Laura Seitz, Deseret News
Real Salt Lake midfielder Sebastian Saucedo (23) and Real Salt Lake forward Brooks Lennon (27) celebrate Lennon's goal against Colorado at Rio Tinto Stadium in Sandy on Saturday, Aug. 26, 2017.
I’m not worried about where I’m going to be playing the whole season, I’m just doing my job and my role whenever and wherever I’m asked. —Brooks Lennon

SANDY — Five weeks ago, Real Salt Lake coach Mike Petke did his best to silence any talk about Brooks Lennon and lineup controversy at right back.

“Do not start writing articles this week about Brooks Lennon and how great he did and he’s the next right back,” said Petke following his team’s win over New York Red Bulls on March 17.

Make no mistake, Petke was pleased with Lennon’s performance in the first defensive start of his professional career, but it was an emergency start necessitated by numerous injuries. Lennon is a natural attacking player, and his ability and potential in those positions is why the 20-year-old has played with youth U.S. National Teams at every level during his development.

Five weeks after Lennon’s defensive debut there’s still not a controversy at right back — but only because of Petke’s about-face.

Lennon has started five straight games at right back, and recently he’s been in the lineup despite healthy defensive options at Petke’s disposal.

Are we witnessing the beginning of a permanent switch in Lennon’s professional career?

“I’m not worried about where I’m going to be playing the whole season, I’m just doing my job and my role whenever and wherever I’m asked,” said Lennon.

At the moment, Petke is asking Lennon to stake his claim to the position.

“I want him to take this position and run with it and he has. If he continues to do that, this could be — I’m not making any promises — this could be the right back of the future for us,” said Petke.

Right back has been Tony Beltran’s position for the better part of a decade, but his ACL tear last October forced the club to go out and sign Adam Henley as the projected starter in 2018. A preseason injury to Henley, however, and then early injuries to other right backs Shawn Berry and Aaron Herrera, created a void that Lennon jumped at the chance to fill.

With Henley and Herrera back to full strength, and Berry nearing a return, if Lennon keeps the position amid the competition it could be the signal of a permanent switch.

It hasn’t exactly been a seamless transition for Lennon. Even though RSL is 3-0 at home in Lennon’s starts, the club is 0-2 away from Rio Tinto Stadium in his two starts with a 3-1 loss at Toronto and a 4-0 loss at New York City FC.

“From the first moment our biggest concern was his defensive ability, and he’s taken to it and he’s getting better every week,” said Petke. “I wouldn’t say big giant leaps (every game), but what I’m seeing is a consistency and definitely an improvement not only every game, but every week of practice. And that’s all you want as a coach.”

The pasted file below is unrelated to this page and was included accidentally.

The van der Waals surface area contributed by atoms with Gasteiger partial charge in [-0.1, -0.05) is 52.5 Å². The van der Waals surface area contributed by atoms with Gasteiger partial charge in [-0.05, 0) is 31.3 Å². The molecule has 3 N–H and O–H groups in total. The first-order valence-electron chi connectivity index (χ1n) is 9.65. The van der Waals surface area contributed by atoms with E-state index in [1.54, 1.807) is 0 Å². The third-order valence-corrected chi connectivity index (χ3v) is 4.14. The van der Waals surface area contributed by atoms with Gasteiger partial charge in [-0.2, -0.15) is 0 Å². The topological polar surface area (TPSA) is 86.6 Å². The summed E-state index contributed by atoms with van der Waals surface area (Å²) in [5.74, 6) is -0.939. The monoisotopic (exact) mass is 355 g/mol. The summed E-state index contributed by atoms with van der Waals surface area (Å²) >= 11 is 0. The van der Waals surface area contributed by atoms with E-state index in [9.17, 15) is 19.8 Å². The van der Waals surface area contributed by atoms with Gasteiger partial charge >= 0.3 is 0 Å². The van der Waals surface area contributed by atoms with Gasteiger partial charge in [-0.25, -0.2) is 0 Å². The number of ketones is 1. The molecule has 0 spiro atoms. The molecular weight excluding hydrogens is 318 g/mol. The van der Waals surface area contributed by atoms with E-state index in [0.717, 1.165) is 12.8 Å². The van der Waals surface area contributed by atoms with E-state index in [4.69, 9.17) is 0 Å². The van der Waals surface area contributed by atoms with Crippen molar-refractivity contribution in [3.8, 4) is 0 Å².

When Petke pencils Lennon into the starting 11 he knows he’ll give him energy, intelligence, good defending and the ability to get forward in the attack.

Lennon’s just happy to be on the field and contributing, because those opportunities were sporadic the second half of last season.

In the last 15 games of 2017 when Real Salt Lake evolved into one of the best teams in MLS, Lennon only made four starts, and all were the direct result of injury or suspension. When Luis Silva, Jefferson Savarino and Joao Plata were healthy, Lennon was relegated to the bench — but usually the first sub off the bench.

Prior to RSL’s July 4 turnaround, Lennon made 11 starts with one goal, and over the entire 2017 season he recorded three goals and four assists in 1,525 minutes. Comparatively, Savarino recorded six goals and five assists in 1,673 minutes.

Barring an injury to Savarino this season, Lennon was likely always going to serve a backup role as he continued his development as a player. It’s why he’s happy to get minutes regardless of the position.

“I’m just going to do whatever I can to help the team win and that’s what matters most right now. Wherever I’m playing on the field I’m going to give it my all and do the best I can,” said Lennon.

As Lennon’s defensive understanding gets better each week, so does his comfort level playing behind Savarino. Petke said the interaction and understanding between the two increases every week, and he saw some great things last weekend against Colorado.

With Colorado playing down a man most of the game, RSL played in its attacking half a ton, which gave Lennon and Savarino ample opportunity to work on their chemistry going forward.

“Me and Jefferson this past weekend it was our best game linking up together. I thought offensively we were really good, passing and moving and shifting the defense. We’re getting used to our style of plays,” said Lennon.

Petke said Lennon’s experience at his natural winger position should help expedite the partnership.

“For him to now play behind a right wing, he knows things that he wants from the outside back when he plays there, so I think it’s a bit more easy for him to put those things into play,” said Petke.

Despite his recent claim to the right back position, Lennon said he still prefers to play higher up the field. In Petke’s preferred style he wants his outside backs to push into the attack as often as possible, and for Lennon that presents the best of both worlds — playing time but also the opportunity to show off his creative ability.

Only time will tell if it’s a permanent switch for Lennon.